Golf: A Golfer's Club
Professional golfers—the recipients of gratis shoes, balls, gloves, clubs, clothes, and often club memberships— are not noted for being fast with the wallet. However, in a desert valley chockablock with great places to play golf, 11 touring professionals paid the $100,000 initiation fee to become members at Whisper Rock in Scottsdale, Ariz., a relatively new golf club that represents Phil Mickelson’s first venture into course design. The pros are in good company. Among Whisper Rock’s 200 or so members, almost two dozen golfers maintain handicaps of scratch or better, and more than 45 have handicaps under 5. These guys are good.
Whisper Rock has quietly become the golfer’s club in the Phoenix/Scottsdale valley, just as developer Gregg Tryhus, who also built the highly successful Grayhawk facility nearby, planned. The lack of pretension is refreshing. Unlike other clubs, Whisper Rock has no social members, tennis courts, five-star restaurants, nor swimming pools. The small hacienda-like structure that currently serves as the clubhouse is little more than a place to change your shoes and grab a bite of whatever the kitchen has cooked up. (There is usually a Southwestern beef stew and white chocolate chip cookies for golfers making the turn.) Socializing takes place mostly on the practice range. You won’t find any tee sheets in the clubhouse. Members simply arrive at the club, pick up a game, and head out to the course. You might find yourself teeing off with Billy Mayfair, Gary McCord, or Miller Barber.
Mickelson’s course (he consulted with architect Gary Stephenson) is an eminently playable routing through the high Sonoran desert. Rocky washes cut through the fairways, and Mickelson took a few greens and pushed them up against close-cut swales, à la Augusta. Cacti and jumbled boulders provide visual references throughout the course, and even from the tees where the forced carries over the desert wasteland appear foreboding, a safe haven is usually within reach.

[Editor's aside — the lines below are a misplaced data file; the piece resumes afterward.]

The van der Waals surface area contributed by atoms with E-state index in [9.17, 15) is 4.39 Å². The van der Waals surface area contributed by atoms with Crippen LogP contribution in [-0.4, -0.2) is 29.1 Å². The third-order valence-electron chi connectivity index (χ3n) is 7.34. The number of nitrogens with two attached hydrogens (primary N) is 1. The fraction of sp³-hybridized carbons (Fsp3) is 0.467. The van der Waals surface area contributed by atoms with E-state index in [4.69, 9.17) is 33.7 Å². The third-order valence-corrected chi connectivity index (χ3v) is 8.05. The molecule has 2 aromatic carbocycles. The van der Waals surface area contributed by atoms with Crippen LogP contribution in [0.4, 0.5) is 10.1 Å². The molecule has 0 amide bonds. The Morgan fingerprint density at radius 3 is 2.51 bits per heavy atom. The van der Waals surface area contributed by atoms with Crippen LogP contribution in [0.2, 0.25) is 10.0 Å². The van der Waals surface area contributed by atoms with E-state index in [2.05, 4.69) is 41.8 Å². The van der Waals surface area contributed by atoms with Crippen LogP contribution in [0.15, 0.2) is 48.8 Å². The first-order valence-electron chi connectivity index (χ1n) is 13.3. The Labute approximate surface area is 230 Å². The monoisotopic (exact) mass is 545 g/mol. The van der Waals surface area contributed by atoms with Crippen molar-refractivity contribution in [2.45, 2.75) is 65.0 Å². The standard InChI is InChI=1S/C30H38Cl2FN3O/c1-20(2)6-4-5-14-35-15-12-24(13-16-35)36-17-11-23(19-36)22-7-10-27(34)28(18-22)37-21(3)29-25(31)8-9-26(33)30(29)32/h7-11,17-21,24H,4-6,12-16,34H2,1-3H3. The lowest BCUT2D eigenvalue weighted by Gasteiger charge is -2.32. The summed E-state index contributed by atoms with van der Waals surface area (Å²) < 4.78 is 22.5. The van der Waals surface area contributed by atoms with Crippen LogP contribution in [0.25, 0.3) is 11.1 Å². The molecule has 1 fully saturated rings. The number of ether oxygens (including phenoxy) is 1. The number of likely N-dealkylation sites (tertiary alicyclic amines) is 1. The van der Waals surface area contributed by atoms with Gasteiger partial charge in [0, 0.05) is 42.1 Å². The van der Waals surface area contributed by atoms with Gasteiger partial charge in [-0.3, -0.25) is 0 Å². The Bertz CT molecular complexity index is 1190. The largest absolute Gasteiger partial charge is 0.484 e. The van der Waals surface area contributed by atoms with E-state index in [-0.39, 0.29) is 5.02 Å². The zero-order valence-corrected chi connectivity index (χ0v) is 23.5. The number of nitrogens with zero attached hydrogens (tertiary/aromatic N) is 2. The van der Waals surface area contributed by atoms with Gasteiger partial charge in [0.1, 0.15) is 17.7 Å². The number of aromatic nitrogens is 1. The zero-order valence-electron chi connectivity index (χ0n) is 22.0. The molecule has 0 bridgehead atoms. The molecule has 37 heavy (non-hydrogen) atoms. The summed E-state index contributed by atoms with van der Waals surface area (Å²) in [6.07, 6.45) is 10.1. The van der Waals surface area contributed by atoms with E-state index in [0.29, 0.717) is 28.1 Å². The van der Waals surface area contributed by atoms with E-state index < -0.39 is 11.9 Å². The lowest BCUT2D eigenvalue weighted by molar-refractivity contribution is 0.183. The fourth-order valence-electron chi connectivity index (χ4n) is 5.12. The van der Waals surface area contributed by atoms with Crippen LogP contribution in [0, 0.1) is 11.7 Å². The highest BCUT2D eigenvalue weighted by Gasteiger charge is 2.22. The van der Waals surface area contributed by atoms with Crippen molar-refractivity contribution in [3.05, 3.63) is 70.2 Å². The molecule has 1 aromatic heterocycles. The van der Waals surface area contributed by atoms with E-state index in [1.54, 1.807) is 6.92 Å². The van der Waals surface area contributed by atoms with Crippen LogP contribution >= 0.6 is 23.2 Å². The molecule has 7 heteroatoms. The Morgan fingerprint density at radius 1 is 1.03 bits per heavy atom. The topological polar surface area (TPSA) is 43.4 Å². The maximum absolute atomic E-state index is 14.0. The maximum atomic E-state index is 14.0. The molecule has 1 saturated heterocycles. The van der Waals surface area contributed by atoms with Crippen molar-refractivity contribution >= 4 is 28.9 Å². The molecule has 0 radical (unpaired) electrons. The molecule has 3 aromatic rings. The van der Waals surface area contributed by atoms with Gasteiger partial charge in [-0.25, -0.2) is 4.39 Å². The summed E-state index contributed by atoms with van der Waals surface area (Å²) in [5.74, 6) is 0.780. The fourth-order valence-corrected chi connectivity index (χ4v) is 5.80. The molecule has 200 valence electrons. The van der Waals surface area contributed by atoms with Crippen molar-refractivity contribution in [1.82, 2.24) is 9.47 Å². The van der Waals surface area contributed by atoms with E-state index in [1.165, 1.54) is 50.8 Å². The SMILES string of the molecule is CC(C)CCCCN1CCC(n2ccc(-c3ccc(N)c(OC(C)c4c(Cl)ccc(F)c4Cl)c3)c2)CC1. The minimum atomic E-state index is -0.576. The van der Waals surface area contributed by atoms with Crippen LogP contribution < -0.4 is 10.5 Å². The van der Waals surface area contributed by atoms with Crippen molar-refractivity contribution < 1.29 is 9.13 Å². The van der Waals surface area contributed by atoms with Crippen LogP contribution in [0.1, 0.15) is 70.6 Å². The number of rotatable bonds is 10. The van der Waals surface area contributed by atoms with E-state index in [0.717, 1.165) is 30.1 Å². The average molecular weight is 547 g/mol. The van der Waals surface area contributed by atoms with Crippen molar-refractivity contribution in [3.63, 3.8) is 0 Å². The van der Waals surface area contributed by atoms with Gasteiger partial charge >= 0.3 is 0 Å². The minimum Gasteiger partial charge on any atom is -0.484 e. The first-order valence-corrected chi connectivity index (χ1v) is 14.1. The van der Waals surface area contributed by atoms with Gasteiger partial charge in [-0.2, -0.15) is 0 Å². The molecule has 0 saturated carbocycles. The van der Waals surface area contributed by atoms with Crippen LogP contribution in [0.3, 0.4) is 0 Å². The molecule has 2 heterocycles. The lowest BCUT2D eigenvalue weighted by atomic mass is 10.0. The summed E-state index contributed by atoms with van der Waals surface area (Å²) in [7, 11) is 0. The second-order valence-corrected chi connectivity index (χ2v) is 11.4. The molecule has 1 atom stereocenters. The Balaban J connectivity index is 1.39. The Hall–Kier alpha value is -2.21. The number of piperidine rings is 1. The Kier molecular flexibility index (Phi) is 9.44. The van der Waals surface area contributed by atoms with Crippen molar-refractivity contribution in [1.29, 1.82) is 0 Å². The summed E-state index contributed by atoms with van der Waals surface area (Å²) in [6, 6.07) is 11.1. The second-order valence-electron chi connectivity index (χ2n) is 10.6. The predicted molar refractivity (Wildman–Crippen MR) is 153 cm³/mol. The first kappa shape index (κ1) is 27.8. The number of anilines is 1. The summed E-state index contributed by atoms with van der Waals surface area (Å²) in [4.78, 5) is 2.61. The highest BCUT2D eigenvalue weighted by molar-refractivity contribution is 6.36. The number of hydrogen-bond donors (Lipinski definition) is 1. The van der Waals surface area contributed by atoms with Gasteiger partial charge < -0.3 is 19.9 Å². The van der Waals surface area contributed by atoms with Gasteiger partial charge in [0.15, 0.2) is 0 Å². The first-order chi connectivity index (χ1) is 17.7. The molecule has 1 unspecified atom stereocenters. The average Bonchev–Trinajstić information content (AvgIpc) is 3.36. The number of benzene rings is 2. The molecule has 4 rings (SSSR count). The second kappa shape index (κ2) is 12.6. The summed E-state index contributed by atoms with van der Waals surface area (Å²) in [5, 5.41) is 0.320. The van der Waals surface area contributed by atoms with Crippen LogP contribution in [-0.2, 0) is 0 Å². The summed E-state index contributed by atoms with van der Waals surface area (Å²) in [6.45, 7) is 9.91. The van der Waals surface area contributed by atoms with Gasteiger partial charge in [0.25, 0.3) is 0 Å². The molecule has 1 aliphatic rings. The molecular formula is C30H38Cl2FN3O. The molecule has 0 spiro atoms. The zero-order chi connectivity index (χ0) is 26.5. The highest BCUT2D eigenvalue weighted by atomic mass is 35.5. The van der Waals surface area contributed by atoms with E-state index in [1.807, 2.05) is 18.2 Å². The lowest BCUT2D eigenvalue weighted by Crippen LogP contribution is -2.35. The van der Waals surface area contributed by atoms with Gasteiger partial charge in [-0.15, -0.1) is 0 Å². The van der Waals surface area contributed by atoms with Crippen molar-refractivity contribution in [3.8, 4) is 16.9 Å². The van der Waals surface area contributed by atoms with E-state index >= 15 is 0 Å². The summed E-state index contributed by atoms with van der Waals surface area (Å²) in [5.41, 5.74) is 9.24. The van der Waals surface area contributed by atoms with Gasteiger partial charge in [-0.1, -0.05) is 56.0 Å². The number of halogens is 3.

Now that the club is up and running, Tryhus is swinging into phase two of his plan. Tom Fazio has been hired to route a second course up, over, and around the central hilly spine on the property, where remnants of an ancient Hohokum native settlement have been uncovered. Tryhus plans to build some casitas for visiting, out-of-town members to use, as well as some member-owned town homes near the practice range.
When all of the construction is completed, Whisper Rock’s 800-plus acres will contain only 200 homesites. Most will be about two acres in size, with some estate-sized lots of more than four acres. Prices begin at about $300,000. While there is real estate for sale at Whisper Rock, merely buying a lot will not automatically gain you entry to the golf club.
Membership is by invitation only, and Tryhus and his fellow members are looking for like minds: those who truly appreciate the game of golf and the company of golfers.
Whisper Rock, 480.575.8600